Friday, October 26, 2007

European Economies

While perusing a stack of somewhat dated newspapers, I noticed a few bits that might help you understand the economies of some of our neighbors across the pond.

Did I really see a blurb that said that organized crime was the largest segment of the Italian economy? Yep. Didn't dream that. Dutifully reported in The New York Times.

I also saw a couple of stories about Germany. One was reporting on the way the Germans like to save money. So much so that perfectly affluent people furnish their apartments from stuff from the street or dump. Dampens retail sales does this tendency to save for a rainy day. Give those Germans some U.S.-style consumers to buy a bunch 'o bedroom suites, flat screen TVs and kiddy toys from China with dubious paint. Fact is the Germans make some quality toys with no lead paint and high enough prices. Playmobil. Fact is I've seen Germans doing lots of upscale shopping. But maybe judiciously. Said in the article that German ebay is second largest after U.S. They love a bargain, I guess. Saw another article about German booksellers. In German, book prices can't be discounted so all the little stores co-exist with the giants. This has actually resulted in lower suggested retail prices. Somehow. Whole system is now threatened by the Swiss allowing discounting of German language books.

And finally, the French. I love France by the way. (And Italy. And Germany.) But the French are being told that their lack of trust of one another is so extreme that it is affecting their economy adversely and adding much unemployment.

It all sort of makes me go 'hmmm' in a Journal of Unintended Consequences kind of way. Especially the worry about consumers in Germany because it always seems that the U.S. economy is dependent on all of us spending like fools.

Monday, October 22, 2007

When Unintended Consequences Collide

I was reading about how some Japanese clothing designers, feeding on people's fears of personal attack crimes were making clothing and bags that quickly converted into something inanimate that you'd expect on the street. One dress turned into a soda machine. I'm not kidding. Follow the link. A kid's backpack became a fire hydrant.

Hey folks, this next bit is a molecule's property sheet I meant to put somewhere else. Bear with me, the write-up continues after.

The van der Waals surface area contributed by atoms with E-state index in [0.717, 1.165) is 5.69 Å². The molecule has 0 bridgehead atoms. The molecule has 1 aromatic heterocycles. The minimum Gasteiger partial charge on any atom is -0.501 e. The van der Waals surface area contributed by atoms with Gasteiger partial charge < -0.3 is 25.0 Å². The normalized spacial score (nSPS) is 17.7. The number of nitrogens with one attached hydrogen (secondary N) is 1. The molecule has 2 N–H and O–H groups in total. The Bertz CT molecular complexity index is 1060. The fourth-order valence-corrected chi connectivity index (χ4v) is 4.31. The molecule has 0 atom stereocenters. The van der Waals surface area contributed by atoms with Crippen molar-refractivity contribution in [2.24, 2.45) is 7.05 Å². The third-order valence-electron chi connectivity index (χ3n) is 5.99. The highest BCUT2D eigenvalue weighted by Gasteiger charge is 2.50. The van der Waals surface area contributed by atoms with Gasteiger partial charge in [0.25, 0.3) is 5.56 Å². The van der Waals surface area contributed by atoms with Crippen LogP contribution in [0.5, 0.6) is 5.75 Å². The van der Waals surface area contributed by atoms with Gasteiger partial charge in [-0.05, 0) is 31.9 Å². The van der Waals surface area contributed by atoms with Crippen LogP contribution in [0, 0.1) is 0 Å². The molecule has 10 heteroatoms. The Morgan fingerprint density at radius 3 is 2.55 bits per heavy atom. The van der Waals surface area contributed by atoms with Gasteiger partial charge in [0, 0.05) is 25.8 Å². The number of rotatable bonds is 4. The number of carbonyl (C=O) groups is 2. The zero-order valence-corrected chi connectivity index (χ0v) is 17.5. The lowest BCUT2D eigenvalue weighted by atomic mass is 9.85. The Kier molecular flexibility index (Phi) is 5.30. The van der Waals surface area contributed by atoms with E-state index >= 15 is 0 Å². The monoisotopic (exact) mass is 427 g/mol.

Then I thought how vulnerable you'd be standing there pretending to be these things. Then I remembered that people are sometimes injured by trying to tip soda machines to rob them or make them work. Not to mention what dogs do to fire hydrants.

Maybe this is what life is all about: unintended consequences colliding.

Thursday, October 11, 2007

This may sound corny...

I can't believe I haven't mentioned how the rush to make corn into fuel (and subsidizing same) has roiled the world with UC. Poor Mexicans can't get cheap tortillas. Somehow milk and egg prices are affected. Yes, well, those animals that we take from eat something. How surprising. And now with corn (it's SUV fuel!) prices rising there is a shortage so ethanol plants don't have raw materials. None of this should have been unexpected. But someone folks feign surprise.

So when you are standing at the pump filling your SUV with fuel and you see that the fuel might be 10% Ethanol, remember: that's someone's tortilla.

Monday, October 8, 2007

Low Hanging Fruit

Having a Journal of Unintended Consequences when the subprime loans crisis comes due is sort of embarrassing. Yep, if you take out a loan with the certainty that prices will go up and interest rates stay down, you will get burned. If you call 'losing' a house you never even made much of a down payment on losing something you owned, I guess these people are victims. (Ask an elderly couple about paying the exorbitant taxes in Austin on a home they own outright. That, my friends, is criminal.) And if you make these loans or buy packages of them? Well, shame on you, too. Because getting these houses back in foreclosure won't be fun.

Nope. This journal's topic is just too easy. I was thinking maybe of starting the Digest of Unremarkable Headlines. (DUH) for things like "Happy People Found to Live Longer" but then who needs another journal. I'm not keeping up as it is with The Visible Woman and Austin, Texas Daily Photo. And I'm threatening to start a WEB page for all the Baby Boomers and elderly people moving to downtown Austin. (How does The DOWNTOWN AUSTIN BOOMer sound?)

Anyway, two other headlines have caught my eye while I was wearing my Journal of Unintended Consequences hat. In one (The New York Times, Saturday October 6, 2007) entitled "Save the Gnostics" it is brought to our attention that a group called the Mandeans are being wiped out by the war in Iraq. The group is small and pacifist and in spite of surviving in a delicate balance with the conquerers and dictators of the past, the situation now is scattering the group and they are landing in places in small numbers where continuing their culture is not encouraged.

In other news, there is a polio outbreak in Nigeria. Due to cost and training requirements, they use a live oral vaccine. But not enough people get it (some think it is a Western plot to sterilize Muslims). People who do excrete the weak virus and people who aren't inoculated can actually get the disease.

Yeah, life is teeming with UCs (unintended consequences) but I'm clearly not paying enough attention. Being caught up in the vortex of downsizing will do that to a person.